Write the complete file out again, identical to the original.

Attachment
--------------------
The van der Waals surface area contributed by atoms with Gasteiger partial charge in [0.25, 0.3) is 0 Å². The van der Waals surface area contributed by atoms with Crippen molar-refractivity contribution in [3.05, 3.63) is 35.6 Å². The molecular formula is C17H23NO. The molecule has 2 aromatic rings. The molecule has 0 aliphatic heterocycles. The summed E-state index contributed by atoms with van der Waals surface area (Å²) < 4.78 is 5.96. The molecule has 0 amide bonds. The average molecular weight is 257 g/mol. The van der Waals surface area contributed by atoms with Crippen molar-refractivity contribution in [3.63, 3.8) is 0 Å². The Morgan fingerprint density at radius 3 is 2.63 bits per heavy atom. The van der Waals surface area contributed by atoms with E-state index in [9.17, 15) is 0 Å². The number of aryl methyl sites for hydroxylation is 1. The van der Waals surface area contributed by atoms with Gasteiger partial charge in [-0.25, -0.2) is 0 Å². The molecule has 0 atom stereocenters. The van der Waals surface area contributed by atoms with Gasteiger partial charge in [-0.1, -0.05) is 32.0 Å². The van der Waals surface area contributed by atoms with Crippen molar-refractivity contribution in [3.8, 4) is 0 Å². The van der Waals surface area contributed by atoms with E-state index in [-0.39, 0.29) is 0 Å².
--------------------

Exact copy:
The van der Waals surface area contributed by atoms with Gasteiger partial charge in [0.25, 0.3) is 0 Å². The van der Waals surface area contributed by atoms with Crippen molar-refractivity contribution in [3.05, 3.63) is 35.6 Å². The molecular formula is C17H23NO. The molecule has 2 aromatic rings. The molecule has 0 aliphatic heterocycles. The summed E-state index contributed by atoms with van der Waals surface area (Å²) < 4.78 is 5.96. The molecule has 0 amide bonds. The average molecular weight is 257 g/mol. The van der Waals surface area contributed by atoms with Crippen molar-refractivity contribution in [3.63, 3.8) is 0 Å². The Morgan fingerprint density at radius 3 is 2.63 bits per heavy atom. The van der Waals surface area contributed by atoms with E-state index in [9.17, 15) is 0 Å². The number of aryl methyl sites for hydroxylation is 1. The van der Waals surface area contributed by atoms with Gasteiger partial charge in [-0.25, -0.2) is 0 Å². The molecule has 0 atom stereocenters. The van der Waals surface area contributed by atoms with Gasteiger partial charge in [-0.1, -0.05) is 32.0 Å². The van der Waals surface area contributed by atoms with Crippen molar-refractivity contribution in [3.8, 4) is 0 Å². The van der Waals surface area contributed by atoms with E-state index in [-0.39, 0.29) is 0 Å².